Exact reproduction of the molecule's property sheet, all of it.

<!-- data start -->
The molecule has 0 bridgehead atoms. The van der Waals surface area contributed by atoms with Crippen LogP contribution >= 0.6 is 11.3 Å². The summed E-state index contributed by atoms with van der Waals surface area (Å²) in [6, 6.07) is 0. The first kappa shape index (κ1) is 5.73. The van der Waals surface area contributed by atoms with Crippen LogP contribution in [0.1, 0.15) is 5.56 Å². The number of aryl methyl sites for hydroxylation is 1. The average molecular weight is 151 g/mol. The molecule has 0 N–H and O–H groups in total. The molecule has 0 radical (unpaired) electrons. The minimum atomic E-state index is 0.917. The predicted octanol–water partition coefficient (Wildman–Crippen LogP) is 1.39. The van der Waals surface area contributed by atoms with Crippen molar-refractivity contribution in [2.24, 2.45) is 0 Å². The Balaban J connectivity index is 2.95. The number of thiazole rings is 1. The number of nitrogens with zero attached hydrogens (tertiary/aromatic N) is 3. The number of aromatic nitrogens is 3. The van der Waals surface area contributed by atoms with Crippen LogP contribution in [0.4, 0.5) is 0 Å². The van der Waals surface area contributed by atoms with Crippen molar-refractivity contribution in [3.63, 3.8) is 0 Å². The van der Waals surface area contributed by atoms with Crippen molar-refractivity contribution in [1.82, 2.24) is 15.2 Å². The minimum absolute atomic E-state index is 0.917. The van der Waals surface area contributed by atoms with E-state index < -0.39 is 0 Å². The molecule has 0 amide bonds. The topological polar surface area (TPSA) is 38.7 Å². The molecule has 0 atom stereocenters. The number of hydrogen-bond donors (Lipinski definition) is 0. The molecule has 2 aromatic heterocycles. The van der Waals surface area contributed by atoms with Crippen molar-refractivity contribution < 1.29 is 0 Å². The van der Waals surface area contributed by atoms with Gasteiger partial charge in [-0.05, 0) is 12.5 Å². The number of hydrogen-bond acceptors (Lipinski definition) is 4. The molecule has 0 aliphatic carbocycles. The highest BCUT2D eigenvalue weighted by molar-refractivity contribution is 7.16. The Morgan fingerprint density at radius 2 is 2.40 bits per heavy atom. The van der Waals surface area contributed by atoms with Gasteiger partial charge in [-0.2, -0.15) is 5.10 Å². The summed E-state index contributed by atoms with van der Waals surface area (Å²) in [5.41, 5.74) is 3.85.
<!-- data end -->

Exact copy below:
The molecule has 0 bridgehead atoms. The van der Waals surface area contributed by atoms with Crippen LogP contribution >= 0.6 is 11.3 Å². The summed E-state index contributed by atoms with van der Waals surface area (Å²) in [6, 6.07) is 0. The first kappa shape index (κ1) is 5.73. The van der Waals surface area contributed by atoms with Crippen LogP contribution in [0.1, 0.15) is 5.56 Å². The number of aryl methyl sites for hydroxylation is 1. The average molecular weight is 151 g/mol. The molecule has 0 N–H and O–H groups in total. The molecule has 0 radical (unpaired) electrons. The minimum atomic E-state index is 0.917. The predicted octanol–water partition coefficient (Wildman–Crippen LogP) is 1.39. The van der Waals surface area contributed by atoms with Crippen molar-refractivity contribution in [2.24, 2.45) is 0 Å². The Balaban J connectivity index is 2.95. The number of thiazole rings is 1. The number of nitrogens with zero attached hydrogens (tertiary/aromatic N) is 3. The number of aromatic nitrogens is 3. The van der Waals surface area contributed by atoms with Crippen LogP contribution in [0.4, 0.5) is 0 Å². The van der Waals surface area contributed by atoms with Crippen molar-refractivity contribution in [3.63, 3.8) is 0 Å². The van der Waals surface area contributed by atoms with Crippen molar-refractivity contribution in [1.82, 2.24) is 15.2 Å². The minimum absolute atomic E-state index is 0.917. The van der Waals surface area contributed by atoms with E-state index < -0.39 is 0 Å². The molecule has 0 amide bonds. The topological polar surface area (TPSA) is 38.7 Å². The molecule has 0 atom stereocenters. The number of hydrogen-bond donors (Lipinski definition) is 0. The molecule has 2 aromatic heterocycles. The van der Waals surface area contributed by atoms with Crippen molar-refractivity contribution < 1.29 is 0 Å². The van der Waals surface area contributed by atoms with Gasteiger partial charge in [-0.05, 0) is 12.5 Å². The number of hydrogen-bond acceptors (Lipinski definition) is 4. The molecule has 0 aliphatic carbocycles. The highest BCUT2D eigenvalue weighted by molar-refractivity contribution is 7.16. The Morgan fingerprint density at radius 2 is 2.40 bits per heavy atom. The van der Waals surface area contributed by atoms with Gasteiger partial charge in [-0.2, -0.15) is 5.10 Å². The summed E-state index contributed by atoms with van der Waals surface area (Å²) in [5.41, 5.74) is 3.85.